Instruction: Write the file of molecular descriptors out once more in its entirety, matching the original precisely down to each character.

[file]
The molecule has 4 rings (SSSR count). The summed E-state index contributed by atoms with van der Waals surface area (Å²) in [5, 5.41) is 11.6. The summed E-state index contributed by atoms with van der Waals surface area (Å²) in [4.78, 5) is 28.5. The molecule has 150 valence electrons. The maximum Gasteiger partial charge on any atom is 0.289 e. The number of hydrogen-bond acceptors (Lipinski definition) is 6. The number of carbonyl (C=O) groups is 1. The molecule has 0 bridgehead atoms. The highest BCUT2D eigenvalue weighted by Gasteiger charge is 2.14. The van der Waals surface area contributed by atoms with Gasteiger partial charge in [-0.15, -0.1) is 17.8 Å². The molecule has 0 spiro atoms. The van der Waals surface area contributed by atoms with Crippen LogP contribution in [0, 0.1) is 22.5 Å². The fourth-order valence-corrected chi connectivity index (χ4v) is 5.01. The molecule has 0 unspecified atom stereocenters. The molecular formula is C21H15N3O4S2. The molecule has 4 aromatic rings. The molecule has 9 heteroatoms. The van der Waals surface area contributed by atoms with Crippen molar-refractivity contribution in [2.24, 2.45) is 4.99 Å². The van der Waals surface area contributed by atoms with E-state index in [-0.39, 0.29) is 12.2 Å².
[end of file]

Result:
The molecule has 4 rings (SSSR count). The summed E-state index contributed by atoms with van der Waals surface area (Å²) in [5, 5.41) is 11.6. The summed E-state index contributed by atoms with van der Waals surface area (Å²) in [4.78, 5) is 28.5. The molecule has 150 valence electrons. The maximum Gasteiger partial charge on any atom is 0.289 e. The number of hydrogen-bond acceptors (Lipinski definition) is 6. The number of carbonyl (C=O) groups is 1. The molecule has 0 bridgehead atoms. The highest BCUT2D eigenvalue weighted by Gasteiger charge is 2.14. The van der Waals surface area contributed by atoms with Gasteiger partial charge in [-0.15, -0.1) is 17.8 Å². The molecule has 0 spiro atoms. The van der Waals surface area contributed by atoms with Crippen LogP contribution in [0, 0.1) is 22.5 Å². The fourth-order valence-corrected chi connectivity index (χ4v) is 5.01. The molecule has 0 unspecified atom stereocenters. The molecular formula is C21H15N3O4S2. The molecule has 4 aromatic rings. The molecule has 9 heteroatoms. The van der Waals surface area contributed by atoms with Crippen molar-refractivity contribution in [2.24, 2.45) is 4.99 Å². The van der Waals surface area contributed by atoms with E-state index in [-0.39, 0.29) is 12.2 Å².